“…San Diego Fire crews tried to help fix the flooding, but the damage done is more than the firefighters were prepared to handle. Instead, an outside company that specializes in flooding cleanup was called in to deal with it…Guests rooms were not damaged in the flooding, hotel management told NBC 7. There was extensive damage to other areas of the hotel including some flooding into the lobby, they said…”
Guests are avoiding some major flooding after a big water line burst inside the W Hotel Monday night.
Water started leaking from the third floor, through the roof and down onto floors below around 8:15 p.m. inside the hotel at 421 W. B Street.
JoyceÂ Baghtassarian was staying at the W Hotel on her trip to San Diego from Los Angeles. She was heading out the door to go to dinner when she noticed water flowing from the elevators.
For more: http://bit.ly/1rkkTGF
“…A room attendant who photographed the soiled mattress in room 230 weeks before the inspection told an arbitratorÂ it had been in use up until April, 2014…The firm also found that hotel management had failed to properly train staff on how to handle sheets and towels contaminated with human waste and other substances…”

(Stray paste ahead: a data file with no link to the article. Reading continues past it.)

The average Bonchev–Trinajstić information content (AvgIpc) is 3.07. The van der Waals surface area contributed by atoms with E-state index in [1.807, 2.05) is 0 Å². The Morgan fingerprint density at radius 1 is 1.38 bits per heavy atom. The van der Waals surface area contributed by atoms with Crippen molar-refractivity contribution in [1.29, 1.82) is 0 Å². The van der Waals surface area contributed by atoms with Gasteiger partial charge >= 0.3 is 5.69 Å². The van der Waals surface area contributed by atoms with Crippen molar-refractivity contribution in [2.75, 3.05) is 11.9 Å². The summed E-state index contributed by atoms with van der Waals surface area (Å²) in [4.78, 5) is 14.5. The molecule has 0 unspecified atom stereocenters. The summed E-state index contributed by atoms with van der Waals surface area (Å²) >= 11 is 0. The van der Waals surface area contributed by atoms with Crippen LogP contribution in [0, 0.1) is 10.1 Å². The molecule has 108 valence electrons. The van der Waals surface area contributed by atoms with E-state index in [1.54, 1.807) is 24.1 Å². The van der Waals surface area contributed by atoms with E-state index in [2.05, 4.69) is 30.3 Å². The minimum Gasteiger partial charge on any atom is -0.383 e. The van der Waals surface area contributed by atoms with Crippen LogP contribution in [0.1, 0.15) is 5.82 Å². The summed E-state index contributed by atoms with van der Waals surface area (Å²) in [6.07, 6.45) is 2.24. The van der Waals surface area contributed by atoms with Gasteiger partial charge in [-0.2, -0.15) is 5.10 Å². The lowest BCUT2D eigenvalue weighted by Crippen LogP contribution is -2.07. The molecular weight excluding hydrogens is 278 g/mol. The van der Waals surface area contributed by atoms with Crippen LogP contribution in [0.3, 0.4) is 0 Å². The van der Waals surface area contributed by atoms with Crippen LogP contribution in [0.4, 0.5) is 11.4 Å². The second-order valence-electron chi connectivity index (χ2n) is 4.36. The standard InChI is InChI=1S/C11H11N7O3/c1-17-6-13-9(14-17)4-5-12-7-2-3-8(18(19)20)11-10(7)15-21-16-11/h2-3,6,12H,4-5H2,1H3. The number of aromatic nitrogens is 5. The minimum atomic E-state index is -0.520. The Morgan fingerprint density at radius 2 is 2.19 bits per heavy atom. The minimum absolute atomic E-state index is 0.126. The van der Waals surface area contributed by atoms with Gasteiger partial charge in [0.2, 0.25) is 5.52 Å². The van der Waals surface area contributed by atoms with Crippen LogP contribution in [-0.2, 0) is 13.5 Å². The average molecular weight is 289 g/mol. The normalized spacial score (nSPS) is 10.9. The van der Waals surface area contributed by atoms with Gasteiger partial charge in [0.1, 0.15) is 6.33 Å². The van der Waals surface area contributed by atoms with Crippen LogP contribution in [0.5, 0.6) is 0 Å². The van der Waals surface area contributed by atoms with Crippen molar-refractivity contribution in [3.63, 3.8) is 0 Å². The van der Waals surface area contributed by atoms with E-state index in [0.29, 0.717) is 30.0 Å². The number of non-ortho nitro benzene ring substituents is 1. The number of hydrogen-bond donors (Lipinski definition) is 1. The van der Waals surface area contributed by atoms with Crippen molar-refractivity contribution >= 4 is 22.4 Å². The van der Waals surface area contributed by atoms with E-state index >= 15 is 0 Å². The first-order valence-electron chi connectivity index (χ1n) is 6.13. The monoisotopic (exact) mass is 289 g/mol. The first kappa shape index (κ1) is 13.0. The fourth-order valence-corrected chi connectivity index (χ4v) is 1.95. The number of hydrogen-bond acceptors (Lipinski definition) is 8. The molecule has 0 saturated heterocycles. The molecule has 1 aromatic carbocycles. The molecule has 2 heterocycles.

Working in this Bronx motel is a bloody hell.
The owners of a hot-sheet motel where union laborers have been protesting wage and benefits cuts failed to replace a bloody mattress two years after a dead man was found on the bed, workers claim.
Owner Ankoor Naik has also ignored two independent reports that found inadequate training and protection for employees at the 94-unit flophouse despite hazardous conditions and bedbug infestations, workers and safety experts attest.
For more: http://nydn.us/1qL4QQDÂ
“…The lawsuit alleges that the bar stool was too high off the ground, built to ‘coordinate with the height of the bar top.’Â The hotel management knew of other problems with the height of the stools, the lawsuit claims…”